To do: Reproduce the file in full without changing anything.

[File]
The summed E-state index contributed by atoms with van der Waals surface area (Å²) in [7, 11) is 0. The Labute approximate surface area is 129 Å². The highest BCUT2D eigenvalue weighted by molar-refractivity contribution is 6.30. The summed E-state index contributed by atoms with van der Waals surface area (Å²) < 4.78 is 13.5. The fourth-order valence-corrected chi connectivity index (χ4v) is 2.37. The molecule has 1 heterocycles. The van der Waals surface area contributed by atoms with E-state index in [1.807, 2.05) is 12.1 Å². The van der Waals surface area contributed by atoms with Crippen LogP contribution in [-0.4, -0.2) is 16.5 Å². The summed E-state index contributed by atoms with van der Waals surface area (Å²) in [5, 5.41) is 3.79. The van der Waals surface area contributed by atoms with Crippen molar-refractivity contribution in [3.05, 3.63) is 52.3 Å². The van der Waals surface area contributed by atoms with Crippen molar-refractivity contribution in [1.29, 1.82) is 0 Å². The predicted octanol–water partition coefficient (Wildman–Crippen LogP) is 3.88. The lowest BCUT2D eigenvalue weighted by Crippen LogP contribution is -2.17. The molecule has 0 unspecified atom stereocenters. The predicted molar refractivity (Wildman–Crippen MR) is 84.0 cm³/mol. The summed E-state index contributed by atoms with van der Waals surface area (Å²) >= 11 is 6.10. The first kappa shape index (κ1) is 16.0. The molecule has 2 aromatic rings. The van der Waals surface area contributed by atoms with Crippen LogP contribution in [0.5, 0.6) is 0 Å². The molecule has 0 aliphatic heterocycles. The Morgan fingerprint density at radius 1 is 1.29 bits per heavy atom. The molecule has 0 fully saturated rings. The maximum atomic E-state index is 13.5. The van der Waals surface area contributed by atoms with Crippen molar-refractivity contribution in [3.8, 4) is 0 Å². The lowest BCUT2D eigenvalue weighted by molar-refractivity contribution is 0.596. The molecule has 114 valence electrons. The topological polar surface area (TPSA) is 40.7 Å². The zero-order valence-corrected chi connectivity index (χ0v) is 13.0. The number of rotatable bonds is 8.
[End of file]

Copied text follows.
The summed E-state index contributed by atoms with van der Waals surface area (Å²) in [7, 11) is 0. The Labute approximate surface area is 129 Å². The highest BCUT2D eigenvalue weighted by molar-refractivity contribution is 6.30. The summed E-state index contributed by atoms with van der Waals surface area (Å²) < 4.78 is 13.5. The fourth-order valence-corrected chi connectivity index (χ4v) is 2.37. The molecule has 1 heterocycles. The van der Waals surface area contributed by atoms with E-state index in [1.807, 2.05) is 12.1 Å². The van der Waals surface area contributed by atoms with Crippen LogP contribution in [-0.4, -0.2) is 16.5 Å². The summed E-state index contributed by atoms with van der Waals surface area (Å²) in [5, 5.41) is 3.79. The van der Waals surface area contributed by atoms with Crippen molar-refractivity contribution in [3.05, 3.63) is 52.3 Å². The van der Waals surface area contributed by atoms with Crippen molar-refractivity contribution in [1.29, 1.82) is 0 Å². The predicted octanol–water partition coefficient (Wildman–Crippen LogP) is 3.88. The lowest BCUT2D eigenvalue weighted by Crippen LogP contribution is -2.17. The molecule has 0 unspecified atom stereocenters. The predicted molar refractivity (Wildman–Crippen MR) is 84.0 cm³/mol. The summed E-state index contributed by atoms with van der Waals surface area (Å²) >= 11 is 6.10. The first kappa shape index (κ1) is 16.0. The molecule has 2 aromatic rings. The van der Waals surface area contributed by atoms with Crippen LogP contribution in [0.5, 0.6) is 0 Å². The molecule has 0 aliphatic heterocycles. The Morgan fingerprint density at radius 1 is 1.29 bits per heavy atom. The molecule has 0 fully saturated rings. The maximum atomic E-state index is 13.5. The van der Waals surface area contributed by atoms with Crippen molar-refractivity contribution in [3.8, 4) is 0 Å². The lowest BCUT2D eigenvalue weighted by molar-refractivity contribution is 0.596. The molecule has 114 valence electrons. The topological polar surface area (TPSA) is 40.7 Å². The zero-order valence-corrected chi connectivity index (χ0v) is 13.0. The number of rotatable bonds is 8.